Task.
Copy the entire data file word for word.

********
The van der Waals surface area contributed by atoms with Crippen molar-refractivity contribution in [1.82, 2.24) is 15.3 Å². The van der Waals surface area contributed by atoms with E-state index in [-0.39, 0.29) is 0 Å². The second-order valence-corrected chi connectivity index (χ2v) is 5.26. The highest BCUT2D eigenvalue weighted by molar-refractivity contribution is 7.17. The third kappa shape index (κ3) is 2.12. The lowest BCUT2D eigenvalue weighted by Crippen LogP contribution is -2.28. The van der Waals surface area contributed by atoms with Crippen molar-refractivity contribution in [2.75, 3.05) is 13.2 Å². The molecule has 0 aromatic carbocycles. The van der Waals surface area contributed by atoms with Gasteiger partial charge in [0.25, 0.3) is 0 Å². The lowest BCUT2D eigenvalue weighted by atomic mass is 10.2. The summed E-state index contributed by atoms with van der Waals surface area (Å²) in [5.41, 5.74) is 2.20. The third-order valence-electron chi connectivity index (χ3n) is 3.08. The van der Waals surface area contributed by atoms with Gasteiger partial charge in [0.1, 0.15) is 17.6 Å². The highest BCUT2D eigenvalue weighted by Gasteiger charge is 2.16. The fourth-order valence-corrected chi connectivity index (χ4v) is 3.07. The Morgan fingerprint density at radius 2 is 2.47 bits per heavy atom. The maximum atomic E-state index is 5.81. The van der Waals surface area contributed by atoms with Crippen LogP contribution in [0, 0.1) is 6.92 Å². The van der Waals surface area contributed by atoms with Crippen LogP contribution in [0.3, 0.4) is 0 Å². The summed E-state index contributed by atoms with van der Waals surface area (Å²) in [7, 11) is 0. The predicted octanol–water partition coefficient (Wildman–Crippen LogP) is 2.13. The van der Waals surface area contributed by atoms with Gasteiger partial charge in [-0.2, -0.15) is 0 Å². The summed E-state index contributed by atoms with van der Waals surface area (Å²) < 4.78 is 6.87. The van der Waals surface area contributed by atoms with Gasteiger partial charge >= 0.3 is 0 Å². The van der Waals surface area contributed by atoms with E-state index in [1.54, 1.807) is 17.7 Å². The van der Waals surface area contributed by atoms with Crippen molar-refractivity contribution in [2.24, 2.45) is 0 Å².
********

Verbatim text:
The van der Waals surface area contributed by atoms with Crippen molar-refractivity contribution in [1.82, 2.24) is 15.3 Å². The van der Waals surface area contributed by atoms with E-state index in [-0.39, 0.29) is 0 Å². The second-order valence-corrected chi connectivity index (χ2v) is 5.26. The highest BCUT2D eigenvalue weighted by molar-refractivity contribution is 7.17. The third kappa shape index (κ3) is 2.12. The lowest BCUT2D eigenvalue weighted by Crippen LogP contribution is -2.28. The van der Waals surface area contributed by atoms with Crippen molar-refractivity contribution in [2.75, 3.05) is 13.2 Å². The molecule has 0 aromatic carbocycles. The van der Waals surface area contributed by atoms with Gasteiger partial charge in [0.25, 0.3) is 0 Å². The lowest BCUT2D eigenvalue weighted by atomic mass is 10.2. The summed E-state index contributed by atoms with van der Waals surface area (Å²) in [5.41, 5.74) is 2.20. The third-order valence-electron chi connectivity index (χ3n) is 3.08. The van der Waals surface area contributed by atoms with Gasteiger partial charge in [0.1, 0.15) is 17.6 Å². The highest BCUT2D eigenvalue weighted by Gasteiger charge is 2.16. The fourth-order valence-corrected chi connectivity index (χ4v) is 3.07. The Morgan fingerprint density at radius 2 is 2.47 bits per heavy atom. The maximum atomic E-state index is 5.81. The van der Waals surface area contributed by atoms with Crippen LogP contribution in [0, 0.1) is 6.92 Å². The van der Waals surface area contributed by atoms with Crippen LogP contribution in [0.3, 0.4) is 0 Å². The summed E-state index contributed by atoms with van der Waals surface area (Å²) in [7, 11) is 0. The predicted octanol–water partition coefficient (Wildman–Crippen LogP) is 2.13. The van der Waals surface area contributed by atoms with Gasteiger partial charge in [-0.2, -0.15) is 0 Å². The summed E-state index contributed by atoms with van der Waals surface area (Å²) < 4.78 is 6.87. The van der Waals surface area contributed by atoms with Gasteiger partial charge >= 0.3 is 0 Å². The van der Waals surface area contributed by atoms with E-state index in [1.54, 1.807) is 17.7 Å². The van der Waals surface area contributed by atoms with Crippen molar-refractivity contribution in [2.24, 2.45) is 0 Å².